Arizona Storytellers: Jason Boatman

By KJZZ News
Published: Wednesday, June 15, 2022 - 5:05am
Updated: Wednesday, June 15, 2022 - 8:24am

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Jason Boatman
Michael Chow/The Republic
Jason Boatman shared his story on April 13, 2022.

KJZZ partners with the Arizona Republic to bring you the Arizona Storytellers series. We record the live events and share them with you on the radio. Storytellers share stories about our community or the life events that have shaped them. Jason Boatman has lived in the Bay Area, London, Berlin and moved to Phoenix in 2010. He says he’s been five years sober but that "growing up" has taken much longer than that. After a year of sobriety, Boatman found he was discontent and was craving a deeper understanding and a search for meaning.

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June of 2019, like 10 fellows of mine — we decided we were going to drive to Palm Springs to attend this big gay sober recovery conference.

Three-hundred-and-fifty gay guys descend on the Hilton Hotel, and I had a blast. And the whole event sort of culminates in this Saturday evening formal dinner and there's a speaker.

So we make our way into this big giant ballroom and we wind up sitting right in the front. And I'm sat next to this guy. I'm 50, he's at least 10 years my senior, and he's big and bald, he's salty and super wise. And I just sat there like ‘Tell me more.’

The MCs on stage behind us, and he’s sort of yammering away and he says, "Gentleman, our featured speaker of the evening — Joe C.!"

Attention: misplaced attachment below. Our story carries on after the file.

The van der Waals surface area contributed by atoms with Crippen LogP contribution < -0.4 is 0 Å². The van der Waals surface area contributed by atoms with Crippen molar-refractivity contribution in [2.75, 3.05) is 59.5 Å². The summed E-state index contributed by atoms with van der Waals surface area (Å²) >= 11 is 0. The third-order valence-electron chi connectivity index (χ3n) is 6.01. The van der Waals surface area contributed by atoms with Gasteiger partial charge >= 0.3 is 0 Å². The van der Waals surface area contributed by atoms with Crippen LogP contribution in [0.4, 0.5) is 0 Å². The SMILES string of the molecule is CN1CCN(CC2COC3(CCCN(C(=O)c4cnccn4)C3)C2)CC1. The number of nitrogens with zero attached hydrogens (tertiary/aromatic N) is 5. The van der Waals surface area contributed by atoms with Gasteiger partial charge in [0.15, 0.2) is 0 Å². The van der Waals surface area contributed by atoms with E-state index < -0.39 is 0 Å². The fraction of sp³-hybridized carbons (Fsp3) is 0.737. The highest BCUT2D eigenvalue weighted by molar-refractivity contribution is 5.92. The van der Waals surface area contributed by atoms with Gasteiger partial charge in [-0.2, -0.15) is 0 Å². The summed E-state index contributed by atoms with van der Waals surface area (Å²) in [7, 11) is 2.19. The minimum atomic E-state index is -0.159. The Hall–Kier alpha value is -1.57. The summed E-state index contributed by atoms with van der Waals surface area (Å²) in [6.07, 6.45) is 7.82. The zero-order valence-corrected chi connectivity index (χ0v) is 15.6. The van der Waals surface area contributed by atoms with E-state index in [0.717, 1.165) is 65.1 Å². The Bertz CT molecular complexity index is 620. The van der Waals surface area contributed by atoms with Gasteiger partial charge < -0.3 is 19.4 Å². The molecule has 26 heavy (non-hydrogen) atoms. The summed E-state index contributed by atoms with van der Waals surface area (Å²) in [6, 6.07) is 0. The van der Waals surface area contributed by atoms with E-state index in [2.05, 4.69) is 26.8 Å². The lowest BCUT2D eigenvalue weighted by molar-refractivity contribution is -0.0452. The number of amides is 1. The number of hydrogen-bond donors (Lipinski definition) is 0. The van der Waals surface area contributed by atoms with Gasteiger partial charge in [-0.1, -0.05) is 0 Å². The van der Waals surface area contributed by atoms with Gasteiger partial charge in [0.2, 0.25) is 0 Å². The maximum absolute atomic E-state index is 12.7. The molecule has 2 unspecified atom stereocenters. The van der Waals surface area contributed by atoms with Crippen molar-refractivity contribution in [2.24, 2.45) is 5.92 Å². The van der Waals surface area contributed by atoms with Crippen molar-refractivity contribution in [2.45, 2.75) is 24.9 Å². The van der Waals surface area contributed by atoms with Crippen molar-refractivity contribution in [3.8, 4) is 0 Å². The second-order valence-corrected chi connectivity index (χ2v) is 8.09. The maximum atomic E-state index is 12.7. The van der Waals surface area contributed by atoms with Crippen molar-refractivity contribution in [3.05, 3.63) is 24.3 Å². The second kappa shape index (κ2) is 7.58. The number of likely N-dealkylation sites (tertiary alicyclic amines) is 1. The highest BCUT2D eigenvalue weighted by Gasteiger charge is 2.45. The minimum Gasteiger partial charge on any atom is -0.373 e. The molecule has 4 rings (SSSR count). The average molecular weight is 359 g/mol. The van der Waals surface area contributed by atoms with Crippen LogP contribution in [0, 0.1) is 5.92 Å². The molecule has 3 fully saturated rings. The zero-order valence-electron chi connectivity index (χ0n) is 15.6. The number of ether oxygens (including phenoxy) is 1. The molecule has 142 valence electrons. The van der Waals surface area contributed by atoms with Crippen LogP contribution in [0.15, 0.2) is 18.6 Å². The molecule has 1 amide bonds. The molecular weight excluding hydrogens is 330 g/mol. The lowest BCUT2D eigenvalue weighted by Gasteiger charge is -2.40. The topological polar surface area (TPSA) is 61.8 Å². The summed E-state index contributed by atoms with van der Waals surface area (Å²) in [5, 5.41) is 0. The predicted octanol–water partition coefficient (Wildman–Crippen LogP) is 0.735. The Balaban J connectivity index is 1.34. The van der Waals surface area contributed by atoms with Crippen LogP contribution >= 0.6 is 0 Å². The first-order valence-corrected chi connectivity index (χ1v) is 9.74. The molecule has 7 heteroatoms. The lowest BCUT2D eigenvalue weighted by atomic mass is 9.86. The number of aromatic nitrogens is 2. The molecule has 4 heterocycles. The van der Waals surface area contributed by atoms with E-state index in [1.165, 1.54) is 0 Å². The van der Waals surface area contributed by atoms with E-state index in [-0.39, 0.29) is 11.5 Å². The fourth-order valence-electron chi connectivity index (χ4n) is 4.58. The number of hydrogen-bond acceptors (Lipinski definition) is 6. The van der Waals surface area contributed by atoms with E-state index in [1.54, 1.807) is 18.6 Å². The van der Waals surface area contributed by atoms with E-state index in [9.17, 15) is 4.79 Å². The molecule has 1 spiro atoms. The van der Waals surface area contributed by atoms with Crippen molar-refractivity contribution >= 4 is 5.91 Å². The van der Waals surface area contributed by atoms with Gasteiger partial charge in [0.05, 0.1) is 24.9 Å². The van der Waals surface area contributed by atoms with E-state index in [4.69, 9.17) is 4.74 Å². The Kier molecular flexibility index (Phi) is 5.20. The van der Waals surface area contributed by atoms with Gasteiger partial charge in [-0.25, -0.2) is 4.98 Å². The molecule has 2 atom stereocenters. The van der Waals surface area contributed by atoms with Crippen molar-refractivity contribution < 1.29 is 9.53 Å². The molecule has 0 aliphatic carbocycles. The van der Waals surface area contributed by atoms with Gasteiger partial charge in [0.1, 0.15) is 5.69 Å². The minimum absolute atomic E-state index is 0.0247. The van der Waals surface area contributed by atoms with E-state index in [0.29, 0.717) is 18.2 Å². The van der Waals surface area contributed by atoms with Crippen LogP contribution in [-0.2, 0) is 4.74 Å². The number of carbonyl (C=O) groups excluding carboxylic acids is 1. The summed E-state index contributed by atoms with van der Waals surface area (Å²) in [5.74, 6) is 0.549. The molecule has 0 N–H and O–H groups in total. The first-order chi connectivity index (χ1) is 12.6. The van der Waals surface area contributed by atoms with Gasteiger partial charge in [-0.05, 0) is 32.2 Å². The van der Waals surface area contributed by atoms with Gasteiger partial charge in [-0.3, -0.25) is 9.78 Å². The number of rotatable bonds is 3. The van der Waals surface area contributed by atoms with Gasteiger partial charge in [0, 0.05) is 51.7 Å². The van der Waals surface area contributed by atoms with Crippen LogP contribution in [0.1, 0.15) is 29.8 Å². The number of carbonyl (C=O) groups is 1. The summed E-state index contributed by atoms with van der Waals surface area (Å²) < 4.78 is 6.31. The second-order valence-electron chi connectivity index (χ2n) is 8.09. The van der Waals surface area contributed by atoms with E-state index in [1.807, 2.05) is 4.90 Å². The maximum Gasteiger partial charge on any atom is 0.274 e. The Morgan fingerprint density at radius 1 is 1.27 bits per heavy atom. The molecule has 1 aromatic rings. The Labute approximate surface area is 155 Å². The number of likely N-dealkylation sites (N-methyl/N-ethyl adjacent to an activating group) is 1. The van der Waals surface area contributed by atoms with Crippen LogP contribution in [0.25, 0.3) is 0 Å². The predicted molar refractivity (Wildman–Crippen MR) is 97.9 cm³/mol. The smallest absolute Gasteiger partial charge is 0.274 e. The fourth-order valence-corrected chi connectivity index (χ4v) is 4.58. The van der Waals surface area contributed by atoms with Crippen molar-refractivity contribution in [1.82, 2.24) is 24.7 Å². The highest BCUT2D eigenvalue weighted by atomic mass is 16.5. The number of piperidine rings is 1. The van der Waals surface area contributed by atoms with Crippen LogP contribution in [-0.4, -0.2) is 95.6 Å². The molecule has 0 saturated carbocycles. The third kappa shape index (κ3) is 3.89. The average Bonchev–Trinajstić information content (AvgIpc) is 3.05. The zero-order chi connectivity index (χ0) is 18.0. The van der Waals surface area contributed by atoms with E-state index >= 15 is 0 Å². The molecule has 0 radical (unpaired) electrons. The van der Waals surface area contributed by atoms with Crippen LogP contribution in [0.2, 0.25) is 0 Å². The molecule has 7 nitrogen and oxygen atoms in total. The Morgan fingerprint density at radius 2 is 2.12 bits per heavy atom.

And the guy I'm talking to looks at me and he says, "Hey kid, I got to go do this thing. Hold that thought, I'll be right back."

And Joe gets up on stage and shares his story for an hour. And towards the end of it he says, "You know, I've been doing this sobriety thing for decades. I think 'the meaning of life,’ and I'm like, clued-in right? He says, ‘The meaning of life is you just got to love everybody.’"

What does that look like? And like he's reading my mind he says, "You're probably wondering what that looks like. I'm going to give you an acronym so you can do that in practice. It's Listen Overlook Value and Encourage. L-O-V-E."

And I thought to myself well that seems as good a direction to point the compass as any — I'm going to try this. And it turns out this is a lot of fun when you like people, but it can be hard when you don't like somebody.

A couple weeks ago I was in my car. I'm in midtown Phoenix, and I pull up to the red light. There's a car in front of me and a car pulls up behind me and I'm sitting in there and I hear crunching, crunching, crunching. The car behind me decided to turn into the left hand lane and they just [crunched my bumper].

I am hot. And I turn into the left hand lane behind him, and I get out my phone I'm like "I've got your license plate!" And the two of us signal right, go through the intersection, bumper dragging behind me.

And I would love to be able to say to you that Joe C.’s words came down to me. That didn't happen. But I think that I had just been practicing that mantra long enough — you got to love everybody — that there was just a moment of pause. I have a choice. And a woman steps out of her car and I step out of my car. "Are you OK?" "Yeah I'm fine." "Are you OK?" "Yeah I'm fine."

And I say to her, "Do you want some water? Can I help you?" "Yes, please!" It's hot outside, and we go and we sit down at the bus stop. We have an absolutely beautiful conversation together.

I think to myself this is not the person that I used to be before this journey started. You know, I still have a lot of growing up to do but I hope it never stops. And, you know, I don't know if I know about the meaning of life, but I think that loving people is a pretty good place to start. Thank you.

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